With the stated goal of “[improving] enforcement of mortgage fraud, securities fraud, financial institution fraud and other frauds related to federal assistance and relief programs,” both the House and Senate have passed the Fraud Enforcement and Recovery Act of 2009. (FERA). This landmark piece of legislation, among other things, redefines and broadens terms under the False Claims Act (FCA), lessens the government’s burden in establishing fraud under the FCA, and provides additional funds for the investigation and prosecution of fraud in the financial sector.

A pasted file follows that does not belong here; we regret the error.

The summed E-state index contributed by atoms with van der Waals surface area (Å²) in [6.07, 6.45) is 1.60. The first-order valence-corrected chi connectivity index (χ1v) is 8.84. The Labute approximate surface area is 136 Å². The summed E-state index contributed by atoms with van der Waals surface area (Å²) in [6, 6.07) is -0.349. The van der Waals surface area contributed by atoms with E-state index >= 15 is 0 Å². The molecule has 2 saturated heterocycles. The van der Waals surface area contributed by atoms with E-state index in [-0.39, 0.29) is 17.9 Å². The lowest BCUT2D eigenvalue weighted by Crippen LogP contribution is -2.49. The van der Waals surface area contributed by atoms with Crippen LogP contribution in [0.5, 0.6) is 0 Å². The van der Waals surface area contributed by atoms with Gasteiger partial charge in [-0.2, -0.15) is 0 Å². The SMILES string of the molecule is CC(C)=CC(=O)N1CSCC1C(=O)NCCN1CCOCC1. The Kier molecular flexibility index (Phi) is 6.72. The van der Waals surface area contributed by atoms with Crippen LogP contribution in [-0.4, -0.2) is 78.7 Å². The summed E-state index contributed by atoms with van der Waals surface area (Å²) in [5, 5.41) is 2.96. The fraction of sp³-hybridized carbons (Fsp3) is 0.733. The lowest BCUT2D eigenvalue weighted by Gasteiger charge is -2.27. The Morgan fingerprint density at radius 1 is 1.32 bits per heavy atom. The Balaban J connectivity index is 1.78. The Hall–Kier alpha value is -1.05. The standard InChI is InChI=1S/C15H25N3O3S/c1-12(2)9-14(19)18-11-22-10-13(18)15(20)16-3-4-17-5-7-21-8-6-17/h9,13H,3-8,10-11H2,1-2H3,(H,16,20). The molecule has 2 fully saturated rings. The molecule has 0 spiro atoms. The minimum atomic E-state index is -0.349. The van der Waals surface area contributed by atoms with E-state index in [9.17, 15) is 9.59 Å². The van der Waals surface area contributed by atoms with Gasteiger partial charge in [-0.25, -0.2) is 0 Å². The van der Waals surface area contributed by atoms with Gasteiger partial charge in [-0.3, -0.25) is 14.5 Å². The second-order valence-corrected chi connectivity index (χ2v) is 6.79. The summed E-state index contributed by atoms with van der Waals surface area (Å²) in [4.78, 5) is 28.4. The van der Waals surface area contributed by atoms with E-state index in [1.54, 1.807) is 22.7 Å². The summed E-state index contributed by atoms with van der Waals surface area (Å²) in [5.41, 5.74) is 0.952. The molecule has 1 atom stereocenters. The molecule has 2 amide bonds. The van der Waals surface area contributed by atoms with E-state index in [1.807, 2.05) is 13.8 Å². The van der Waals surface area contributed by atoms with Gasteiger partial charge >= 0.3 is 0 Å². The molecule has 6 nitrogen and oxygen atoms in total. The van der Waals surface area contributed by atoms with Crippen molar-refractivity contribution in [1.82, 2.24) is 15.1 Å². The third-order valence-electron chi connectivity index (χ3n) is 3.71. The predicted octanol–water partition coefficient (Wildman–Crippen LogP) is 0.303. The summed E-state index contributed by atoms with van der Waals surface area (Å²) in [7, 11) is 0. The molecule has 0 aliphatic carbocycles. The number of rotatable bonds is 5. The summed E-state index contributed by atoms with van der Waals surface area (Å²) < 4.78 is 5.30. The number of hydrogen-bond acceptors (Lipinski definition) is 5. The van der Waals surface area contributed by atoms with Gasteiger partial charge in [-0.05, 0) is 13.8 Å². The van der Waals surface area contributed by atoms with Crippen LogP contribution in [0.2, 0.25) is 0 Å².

FERA will also establish a ten-member “Financial Markets Inquiry Commission” that will examine the causes of the current financial crisis. The commission will have the authority to issue subpoenas and hold hearings on issues such as the role of fraud and abuse in the financial sector, tax treatment for financial products, and corporate governance and executive compensation.

FERA was introduced, and co-sponsored, by Senators Patrick Leahy (D-VT) and Chuck Grassly (R-IA). The bill was passed by the Senate on April 28, 2009 and by the House on May 6, 2009. Sen. Leahy believes this bill will ensure accountability for fraudulent acts, and serve as an investment for the American taxpayer who recovers $32 for every dollar spent on criminal fraud litigation.